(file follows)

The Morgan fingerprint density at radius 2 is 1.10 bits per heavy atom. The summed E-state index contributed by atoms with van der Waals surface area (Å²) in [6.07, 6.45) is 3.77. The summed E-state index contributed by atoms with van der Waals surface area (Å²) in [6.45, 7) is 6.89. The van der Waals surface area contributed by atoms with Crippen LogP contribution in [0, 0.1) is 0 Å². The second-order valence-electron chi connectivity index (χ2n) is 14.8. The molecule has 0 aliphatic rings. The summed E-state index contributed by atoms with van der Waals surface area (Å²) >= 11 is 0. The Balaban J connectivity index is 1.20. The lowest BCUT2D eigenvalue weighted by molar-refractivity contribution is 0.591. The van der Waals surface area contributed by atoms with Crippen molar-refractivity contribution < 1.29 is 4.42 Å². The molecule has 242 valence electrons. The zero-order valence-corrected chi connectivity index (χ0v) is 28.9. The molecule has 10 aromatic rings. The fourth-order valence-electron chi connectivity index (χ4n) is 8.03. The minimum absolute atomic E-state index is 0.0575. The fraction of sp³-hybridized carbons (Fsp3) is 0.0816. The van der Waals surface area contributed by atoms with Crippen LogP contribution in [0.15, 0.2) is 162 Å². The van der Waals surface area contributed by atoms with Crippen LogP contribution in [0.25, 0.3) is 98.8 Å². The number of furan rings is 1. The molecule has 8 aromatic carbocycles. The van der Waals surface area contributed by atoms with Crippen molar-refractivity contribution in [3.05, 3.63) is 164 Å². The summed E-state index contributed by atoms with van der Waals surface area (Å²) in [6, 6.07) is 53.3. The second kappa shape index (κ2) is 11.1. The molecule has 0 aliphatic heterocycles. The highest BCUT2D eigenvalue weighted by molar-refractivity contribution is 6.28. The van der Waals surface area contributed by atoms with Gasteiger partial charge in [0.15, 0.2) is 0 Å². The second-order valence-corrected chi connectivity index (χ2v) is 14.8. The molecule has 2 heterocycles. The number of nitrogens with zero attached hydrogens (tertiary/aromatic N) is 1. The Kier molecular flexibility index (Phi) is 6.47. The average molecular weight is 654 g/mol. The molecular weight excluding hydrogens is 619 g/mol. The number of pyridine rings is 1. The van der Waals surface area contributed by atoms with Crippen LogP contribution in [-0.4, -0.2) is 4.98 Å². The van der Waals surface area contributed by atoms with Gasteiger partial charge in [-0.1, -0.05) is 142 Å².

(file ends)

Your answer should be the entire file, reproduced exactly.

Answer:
The Morgan fingerprint density at radius 2 is 1.10 bits per heavy atom. The summed E-state index contributed by atoms with van der Waals surface area (Å²) in [6.07, 6.45) is 3.77. The summed E-state index contributed by atoms with van der Waals surface area (Å²) in [6.45, 7) is 6.89. The van der Waals surface area contributed by atoms with Crippen LogP contribution in [0, 0.1) is 0 Å². The second-order valence-electron chi connectivity index (χ2n) is 14.8. The molecule has 0 aliphatic rings. The summed E-state index contributed by atoms with van der Waals surface area (Å²) >= 11 is 0. The Balaban J connectivity index is 1.20. The lowest BCUT2D eigenvalue weighted by molar-refractivity contribution is 0.591. The van der Waals surface area contributed by atoms with Crippen molar-refractivity contribution < 1.29 is 4.42 Å². The molecule has 242 valence electrons. The zero-order valence-corrected chi connectivity index (χ0v) is 28.9. The molecule has 10 aromatic rings. The fourth-order valence-electron chi connectivity index (χ4n) is 8.03. The minimum absolute atomic E-state index is 0.0575. The fraction of sp³-hybridized carbons (Fsp3) is 0.0816. The van der Waals surface area contributed by atoms with Crippen LogP contribution in [0.15, 0.2) is 162 Å². The van der Waals surface area contributed by atoms with Crippen LogP contribution in [0.25, 0.3) is 98.8 Å². The number of furan rings is 1. The molecule has 8 aromatic carbocycles. The van der Waals surface area contributed by atoms with Crippen molar-refractivity contribution in [3.05, 3.63) is 164 Å². The summed E-state index contributed by atoms with van der Waals surface area (Å²) in [6, 6.07) is 53.3. The second kappa shape index (κ2) is 11.1. The molecule has 0 aliphatic heterocycles. The highest BCUT2D eigenvalue weighted by molar-refractivity contribution is 6.28. The van der Waals surface area contributed by atoms with Gasteiger partial charge in [0.15, 0.2) is 0 Å². The second-order valence-corrected chi connectivity index (χ2v) is 14.8. The molecule has 2 heterocycles. The number of nitrogens with zero attached hydrogens (tertiary/aromatic N) is 1. The Kier molecular flexibility index (Phi) is 6.47. The average molecular weight is 654 g/mol. The molecular weight excluding hydrogens is 619 g/mol. The number of pyridine rings is 1. The van der Waals surface area contributed by atoms with Crippen LogP contribution in [-0.4, -0.2) is 4.98 Å². The van der Waals surface area contributed by atoms with Gasteiger partial charge in [-0.1, -0.05) is 142 Å².